How do I Become a Cosmetic Surgeon?

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  • Written By: Charity Delich
  • Edited By: C. Wilborn
  • Last Modified Date: 28 November 2019
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While the idea of becoming a cosmetic surgeon sounds lucrative and exciting, it is not a career for the faint of heart. The fourteen years of training usually required to reach that goal is intense, and someone who wishes to become a cosmetic surgeon should examine whether they are willing and able to put in the long hours and dedication necessary to complete the training. Some ways to evaluate whether this career could be the right fit include interviewing medical students, talking to practicing cosmetic surgeons, or volunteering at a hospital or clinic.

A person who desires to become a cosmetic surgeon should start planning for his or her career in high school by focusing on achieving a solid academic track record. Additionally, he or she should build solid foundations for college and medical classes by studying advanced science courses such as biology, chemistry, and physics, and by taking advanced math courses. Failing to take these courses in high school will require more work in college and medical school. While the training and certification requirements to become a cosmetic surgeon may vary from country to country, nearly all countries will require a person to complete advanced education and training in order to become a cosmetic surgeon.


After finishing high school, a person wishing to become a cosmetic surgeon will need to complete a four-year undergraduate degree at an accredited college. Although an undergraduate degree in a particular field is not usually required to attend medical school, a student should elect a major that focuses on science-related fields. Popular majors include pre-med, biology, chemistry, or physics.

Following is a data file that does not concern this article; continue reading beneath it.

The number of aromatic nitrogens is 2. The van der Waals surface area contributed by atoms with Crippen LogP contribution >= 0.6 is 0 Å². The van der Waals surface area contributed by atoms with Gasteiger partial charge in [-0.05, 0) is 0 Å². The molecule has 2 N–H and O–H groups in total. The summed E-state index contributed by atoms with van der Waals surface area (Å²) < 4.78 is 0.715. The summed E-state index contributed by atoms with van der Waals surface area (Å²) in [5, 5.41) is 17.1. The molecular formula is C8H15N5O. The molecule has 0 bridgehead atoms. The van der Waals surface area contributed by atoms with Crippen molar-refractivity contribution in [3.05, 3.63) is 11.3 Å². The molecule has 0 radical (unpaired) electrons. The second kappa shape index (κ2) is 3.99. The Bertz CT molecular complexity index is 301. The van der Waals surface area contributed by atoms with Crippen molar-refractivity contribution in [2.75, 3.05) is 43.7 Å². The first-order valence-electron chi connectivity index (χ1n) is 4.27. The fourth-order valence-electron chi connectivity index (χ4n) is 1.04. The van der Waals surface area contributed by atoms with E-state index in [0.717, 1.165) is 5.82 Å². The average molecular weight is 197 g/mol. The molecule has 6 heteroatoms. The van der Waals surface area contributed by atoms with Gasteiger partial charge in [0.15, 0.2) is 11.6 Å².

Admission to medical schools is competitive, so it is essential for a person wishing to become a cosmetic surgeon to maintain a high grade point average in college. Additionally, as each medical school has specific requirements for admission, aspiring cosmetic surgeons should review medical schools that interest them to determine which schools may be the best fit, and whether their college courses will meet the schools’ pre-requisites. Typically, potential medical school students start the process of applying to medical schools at the end of their junior college years.

In addition to obtaining a relevant college degree and maintaining good grades, an individual seeking to become a cosmetic surgeon will usually need to take a standardized entrance exam, such as the Medical College Admissions Test (MCAT), prior to being admitted to medical school. The MCAT is a standardized, multiple-choice test that assists medical school admission committees in determining which students will likely do well in medical school. Admission requirements vary by country, but most are very selective.

Once admitted to medical school, medical students will complete a program that usually lasts at least four years. During the first two years or more of school, medical students attend classroom lectures and labs focusing on basic sciences. Next, students work with patients in a clinical setting underneath the supervision of a doctor. Then students usually complete elective clinical rotations, which offer the chance to further explore specialties. After completing medical school, a doctor receives a degree, such as Medical Doctor (MD) or Doctor of Osteopathic Medicine (DO).

Following medical school, an individual seeking to become a cosmetic surgeon may spend three years undertaking general surgical training and two or three years of specialized training in the area of plastic surgery. Additionally, in order to practice as a cosmetic surgeon, a candidate may need to pass certain certification exams. In the United States, for example, a candidate will need to pass the United Stated Medical Licensing Examination (USMLE) as well as a certification exam administered by the American Board of Plastic Surgery (ABPS).


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